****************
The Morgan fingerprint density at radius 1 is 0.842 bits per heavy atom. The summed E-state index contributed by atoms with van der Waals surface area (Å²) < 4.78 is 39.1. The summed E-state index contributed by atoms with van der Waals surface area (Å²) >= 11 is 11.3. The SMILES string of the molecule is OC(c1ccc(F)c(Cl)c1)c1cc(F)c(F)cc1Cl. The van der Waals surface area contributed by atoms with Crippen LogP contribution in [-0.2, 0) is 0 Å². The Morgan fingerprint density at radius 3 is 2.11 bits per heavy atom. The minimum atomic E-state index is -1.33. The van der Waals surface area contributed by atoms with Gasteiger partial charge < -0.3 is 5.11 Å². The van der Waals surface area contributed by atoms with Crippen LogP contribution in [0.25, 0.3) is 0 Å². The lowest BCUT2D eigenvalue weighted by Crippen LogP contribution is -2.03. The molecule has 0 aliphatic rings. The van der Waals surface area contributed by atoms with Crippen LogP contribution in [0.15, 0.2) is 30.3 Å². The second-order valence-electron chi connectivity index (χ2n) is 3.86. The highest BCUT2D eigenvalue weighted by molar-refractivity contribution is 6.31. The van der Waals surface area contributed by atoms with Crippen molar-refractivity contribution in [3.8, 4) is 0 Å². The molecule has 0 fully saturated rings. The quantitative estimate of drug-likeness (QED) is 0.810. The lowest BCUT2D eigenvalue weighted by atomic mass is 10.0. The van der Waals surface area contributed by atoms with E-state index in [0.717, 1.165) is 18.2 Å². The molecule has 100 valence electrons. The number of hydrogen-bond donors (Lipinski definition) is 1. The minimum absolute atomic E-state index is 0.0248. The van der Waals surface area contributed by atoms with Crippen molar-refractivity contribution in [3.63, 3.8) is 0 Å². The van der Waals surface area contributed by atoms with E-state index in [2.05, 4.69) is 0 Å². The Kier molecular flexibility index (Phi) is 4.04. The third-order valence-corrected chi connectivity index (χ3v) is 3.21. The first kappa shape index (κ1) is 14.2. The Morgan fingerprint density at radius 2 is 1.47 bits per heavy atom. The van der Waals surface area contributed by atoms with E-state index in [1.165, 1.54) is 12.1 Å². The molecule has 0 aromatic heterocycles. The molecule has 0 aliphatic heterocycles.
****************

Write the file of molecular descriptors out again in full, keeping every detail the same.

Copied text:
The Morgan fingerprint density at radius 1 is 0.842 bits per heavy atom. The summed E-state index contributed by atoms with van der Waals surface area (Å²) < 4.78 is 39.1. The summed E-state index contributed by atoms with van der Waals surface area (Å²) >= 11 is 11.3. The SMILES string of the molecule is OC(c1ccc(F)c(Cl)c1)c1cc(F)c(F)cc1Cl. The van der Waals surface area contributed by atoms with Crippen LogP contribution in [-0.2, 0) is 0 Å². The Morgan fingerprint density at radius 3 is 2.11 bits per heavy atom. The minimum atomic E-state index is -1.33. The van der Waals surface area contributed by atoms with Gasteiger partial charge < -0.3 is 5.11 Å². The van der Waals surface area contributed by atoms with Crippen LogP contribution in [0.25, 0.3) is 0 Å². The lowest BCUT2D eigenvalue weighted by Crippen LogP contribution is -2.03. The molecule has 0 aliphatic rings. The van der Waals surface area contributed by atoms with Crippen LogP contribution in [0.15, 0.2) is 30.3 Å². The second-order valence-electron chi connectivity index (χ2n) is 3.86. The highest BCUT2D eigenvalue weighted by molar-refractivity contribution is 6.31. The van der Waals surface area contributed by atoms with Crippen molar-refractivity contribution in [3.8, 4) is 0 Å². The molecule has 0 fully saturated rings. The quantitative estimate of drug-likeness (QED) is 0.810. The lowest BCUT2D eigenvalue weighted by atomic mass is 10.0. The van der Waals surface area contributed by atoms with E-state index in [0.717, 1.165) is 18.2 Å². The molecule has 100 valence electrons. The number of hydrogen-bond donors (Lipinski definition) is 1. The minimum absolute atomic E-state index is 0.0248. The van der Waals surface area contributed by atoms with Crippen molar-refractivity contribution in [3.63, 3.8) is 0 Å². The van der Waals surface area contributed by atoms with E-state index in [2.05, 4.69) is 0 Å². The Kier molecular flexibility index (Phi) is 4.04. The third-order valence-corrected chi connectivity index (χ3v) is 3.21. The first kappa shape index (κ1) is 14.2. The Morgan fingerprint density at radius 2 is 1.47 bits per heavy atom. The van der Waals surface area contributed by atoms with E-state index in [1.165, 1.54) is 12.1 Å². The molecule has 0 aromatic heterocycles. The molecule has 0 aliphatic heterocycles.